The kitchen is the heart and epicenter of your home.


It’s also the place you’ll find eco-friendly alternatives to appliances, food, cleanliness, and utility systems.

You can easily reduce your carbon footprint at home, especially in the kitchen. It’s as easy as using energy-efficient kitchen appliances, eating green, and reducing waste.

Mother Nature and your family benefit from an eco-friendly kitchen. Make sure that your kitchen is sustainable because it’s a major hub of activity.

Every American kitchen adds to the country’s environment load. Therefore, it’s important to be concerned about the impact your home has on the environment.

With a few tips here and there, you can make your kitchen more energy-efficient, eco-friendly, and less wasteful. More Americans are increasingly going green; they have recycling cans near their driveways and bring reusable canvas for grocery shopping.

If your garbage can is half-way empty at the end of the week and your recycling bin full, you’re on the right track.

Energy-efficient appliances are beneficial for everyone. If you must waste your money, according to TopTen USA, spend it on something more useful and fun than your energy bill.

Choose kitchen appliances designed to save you money and energy, atop being efficient. Here’re a few smart appliances you can use to make your kitchen greener:

6 Smart Kitchen Appliances for Green and Efficient Use

  1. Refrigerators

Accounting for 9% to 15% of the electricity used in your home, refrigerators consume lots of energy. Fridges with the Energy Star label have met government energy standards.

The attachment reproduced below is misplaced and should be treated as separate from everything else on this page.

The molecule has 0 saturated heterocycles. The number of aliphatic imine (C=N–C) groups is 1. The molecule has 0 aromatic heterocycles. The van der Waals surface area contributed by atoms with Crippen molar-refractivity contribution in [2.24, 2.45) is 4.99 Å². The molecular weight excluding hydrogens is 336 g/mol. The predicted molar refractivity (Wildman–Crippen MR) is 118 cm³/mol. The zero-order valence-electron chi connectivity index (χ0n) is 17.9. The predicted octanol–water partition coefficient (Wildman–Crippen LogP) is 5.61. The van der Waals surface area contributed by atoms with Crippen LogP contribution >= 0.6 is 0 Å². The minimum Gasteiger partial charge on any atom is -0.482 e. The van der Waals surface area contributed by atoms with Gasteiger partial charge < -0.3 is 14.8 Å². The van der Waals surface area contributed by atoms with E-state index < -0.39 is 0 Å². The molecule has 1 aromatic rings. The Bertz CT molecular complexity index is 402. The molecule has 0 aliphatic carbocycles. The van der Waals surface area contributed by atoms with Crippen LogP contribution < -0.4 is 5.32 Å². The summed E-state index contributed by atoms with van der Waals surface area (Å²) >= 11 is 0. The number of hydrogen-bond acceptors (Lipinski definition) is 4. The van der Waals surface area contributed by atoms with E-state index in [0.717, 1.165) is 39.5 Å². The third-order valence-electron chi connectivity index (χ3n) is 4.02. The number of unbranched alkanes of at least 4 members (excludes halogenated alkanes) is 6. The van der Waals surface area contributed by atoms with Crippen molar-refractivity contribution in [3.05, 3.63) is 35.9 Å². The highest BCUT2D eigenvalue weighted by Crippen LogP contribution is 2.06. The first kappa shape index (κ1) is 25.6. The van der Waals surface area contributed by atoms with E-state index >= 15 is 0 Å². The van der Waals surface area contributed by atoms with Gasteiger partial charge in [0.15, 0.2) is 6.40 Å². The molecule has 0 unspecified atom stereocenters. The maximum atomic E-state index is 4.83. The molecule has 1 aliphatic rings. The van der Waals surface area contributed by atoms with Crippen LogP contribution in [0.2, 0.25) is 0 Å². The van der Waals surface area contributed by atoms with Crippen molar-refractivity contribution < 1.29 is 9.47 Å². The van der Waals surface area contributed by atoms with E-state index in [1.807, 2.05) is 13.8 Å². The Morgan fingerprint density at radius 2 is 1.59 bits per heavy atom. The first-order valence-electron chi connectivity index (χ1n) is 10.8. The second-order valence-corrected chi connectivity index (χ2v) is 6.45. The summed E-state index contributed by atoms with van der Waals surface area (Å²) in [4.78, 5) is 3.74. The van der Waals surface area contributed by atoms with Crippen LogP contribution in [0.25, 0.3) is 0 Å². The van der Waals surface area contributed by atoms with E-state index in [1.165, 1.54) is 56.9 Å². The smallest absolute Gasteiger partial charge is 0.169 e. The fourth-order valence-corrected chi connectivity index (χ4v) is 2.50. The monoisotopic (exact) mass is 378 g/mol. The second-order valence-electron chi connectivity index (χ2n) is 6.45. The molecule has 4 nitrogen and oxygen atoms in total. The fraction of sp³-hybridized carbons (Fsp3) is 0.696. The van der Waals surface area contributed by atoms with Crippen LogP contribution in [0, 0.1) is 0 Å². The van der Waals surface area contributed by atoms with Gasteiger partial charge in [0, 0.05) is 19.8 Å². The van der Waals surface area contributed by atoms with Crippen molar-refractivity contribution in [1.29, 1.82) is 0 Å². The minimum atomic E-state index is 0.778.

But, not two Energy Star Appliances are made equal, meaning energy consumption varies from one refrigerator model to another. Use the Energy Star website to compare different models and choose the most efficient refrigerator.

A small refrigerator packed with too many food items works harder and utilizes more energy. Oversized refrigerators keep excess space cool, leading to energy wastage. Most households can do with 25 cubic feet refrigerators.

According to Consumer Reports, top freezer models have about 80% of usable space while bottom freezers average 67%. On the other hand, side-by-side units average 63%.however, the latter models utilize about 20% more energy than other models.

Forget about an indoor water ice and water dispensers. The features, according to studies, can increase your refrigerators consumption of energy by 10 to 5%.

Keep your refrigerator far from heat sources such as the oven because it can make the appliance work even harder. Allow hot foods to cool down before storing them in the refrigerator for future use.

  • Gas Ranges/Cooktops

The cooktop/gas range is the only kitchen appliance with an option for natural gas (propane) or electricity.

Understand the two options because both have immense effects on the environment. Well, unless you have renewable energy.

  • Electricity – you can invest in solar panels to use renewable energy for powering your appliances. Find out if your electrical utility company runs a program where you can use green renewable energy at an extra fee.

But, coal is used to generate most electric power. This promotes the release of greenhouse gases. Moreover, 70% of power generated is lost through transmission.